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United States v. Guest

Burden Of Proof

Burden of proof is the duty of a party to prove an asserted fact. Two concepts embody the burden of proof: the burden of persuasion and the burden of going forward. The latter is also called production burden or burden of evidence.

The burden of persuasion requires the plaintiff or prosecutor to convince the jury, or the judge in non-jury trials, of all the pertinent facts in the case. The degree of proof varies depending on whether the case is a civil or criminal proceeding. In civil cases, the burden must be met by a preponderance of the evidence. Preponderance means the facts are merely more convincing or more probable to the judge or jury than the opposing evidence. Criminal cases require the persuasion burden to be proof beyond a reasonable doubt. The evidence must be so conclusive that it erases all reasonable doubts. The burden of persuasion is always the responsibility of the prosecution.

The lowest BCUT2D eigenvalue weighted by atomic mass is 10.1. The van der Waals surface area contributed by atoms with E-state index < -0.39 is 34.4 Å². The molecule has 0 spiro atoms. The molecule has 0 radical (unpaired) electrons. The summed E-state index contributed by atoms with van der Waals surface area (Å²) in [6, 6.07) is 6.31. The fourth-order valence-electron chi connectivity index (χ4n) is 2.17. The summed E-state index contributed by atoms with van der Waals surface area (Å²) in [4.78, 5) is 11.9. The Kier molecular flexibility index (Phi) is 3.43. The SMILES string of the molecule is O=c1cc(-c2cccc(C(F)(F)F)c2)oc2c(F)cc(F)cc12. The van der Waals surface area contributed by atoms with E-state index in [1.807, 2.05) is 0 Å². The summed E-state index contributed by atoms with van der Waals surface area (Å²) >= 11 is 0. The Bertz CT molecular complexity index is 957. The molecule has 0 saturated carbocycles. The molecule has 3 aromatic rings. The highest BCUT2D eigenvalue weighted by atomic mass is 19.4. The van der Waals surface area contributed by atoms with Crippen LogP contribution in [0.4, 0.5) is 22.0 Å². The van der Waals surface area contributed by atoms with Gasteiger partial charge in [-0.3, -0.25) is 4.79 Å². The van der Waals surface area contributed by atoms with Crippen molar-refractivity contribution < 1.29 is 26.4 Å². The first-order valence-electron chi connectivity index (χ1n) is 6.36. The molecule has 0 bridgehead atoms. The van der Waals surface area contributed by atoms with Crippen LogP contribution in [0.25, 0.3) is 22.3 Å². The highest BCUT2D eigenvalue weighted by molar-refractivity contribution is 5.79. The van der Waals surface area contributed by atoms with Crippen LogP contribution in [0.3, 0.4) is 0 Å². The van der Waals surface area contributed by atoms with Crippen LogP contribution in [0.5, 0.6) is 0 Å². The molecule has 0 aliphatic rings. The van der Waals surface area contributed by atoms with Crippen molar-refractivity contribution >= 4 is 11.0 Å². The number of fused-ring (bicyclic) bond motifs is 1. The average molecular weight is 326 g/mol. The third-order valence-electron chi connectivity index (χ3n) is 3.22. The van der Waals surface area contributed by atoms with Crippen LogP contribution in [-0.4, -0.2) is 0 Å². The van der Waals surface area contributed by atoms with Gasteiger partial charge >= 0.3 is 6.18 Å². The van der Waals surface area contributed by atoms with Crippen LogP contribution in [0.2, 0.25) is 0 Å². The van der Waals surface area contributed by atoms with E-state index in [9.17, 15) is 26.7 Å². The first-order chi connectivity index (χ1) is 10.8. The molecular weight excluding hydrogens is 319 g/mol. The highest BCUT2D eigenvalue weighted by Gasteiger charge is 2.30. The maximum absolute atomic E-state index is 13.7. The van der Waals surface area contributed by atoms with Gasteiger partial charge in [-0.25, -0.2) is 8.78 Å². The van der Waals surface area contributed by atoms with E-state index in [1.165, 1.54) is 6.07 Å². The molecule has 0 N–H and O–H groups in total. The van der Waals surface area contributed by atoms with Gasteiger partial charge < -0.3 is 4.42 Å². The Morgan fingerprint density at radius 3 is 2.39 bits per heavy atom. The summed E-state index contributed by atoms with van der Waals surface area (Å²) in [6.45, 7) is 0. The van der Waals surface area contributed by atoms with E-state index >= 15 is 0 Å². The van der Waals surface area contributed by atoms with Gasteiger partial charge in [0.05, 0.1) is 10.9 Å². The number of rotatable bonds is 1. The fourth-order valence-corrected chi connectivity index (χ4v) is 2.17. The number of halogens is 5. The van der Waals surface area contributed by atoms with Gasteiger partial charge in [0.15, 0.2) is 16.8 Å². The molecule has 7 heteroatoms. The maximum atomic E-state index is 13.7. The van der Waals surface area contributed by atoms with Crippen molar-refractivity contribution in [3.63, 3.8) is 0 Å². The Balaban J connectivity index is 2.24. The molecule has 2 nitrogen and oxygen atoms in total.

The burden of going forward requires either party to prove wrong any evidence that damages their position. To avoid early dismissal by the judge, the prosecution's proof of evidence must prevail. The burden of going forward shifts back and forth from prosecution to defense during the course of a trial.

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Law Library - American Law and Legal InformationNotable Trials and Court Cases - 1963 to 1972United States v. Guest - Significance, Intent To Interfere, The Right To Travel, Impact, Related Cases, Burden Of Proof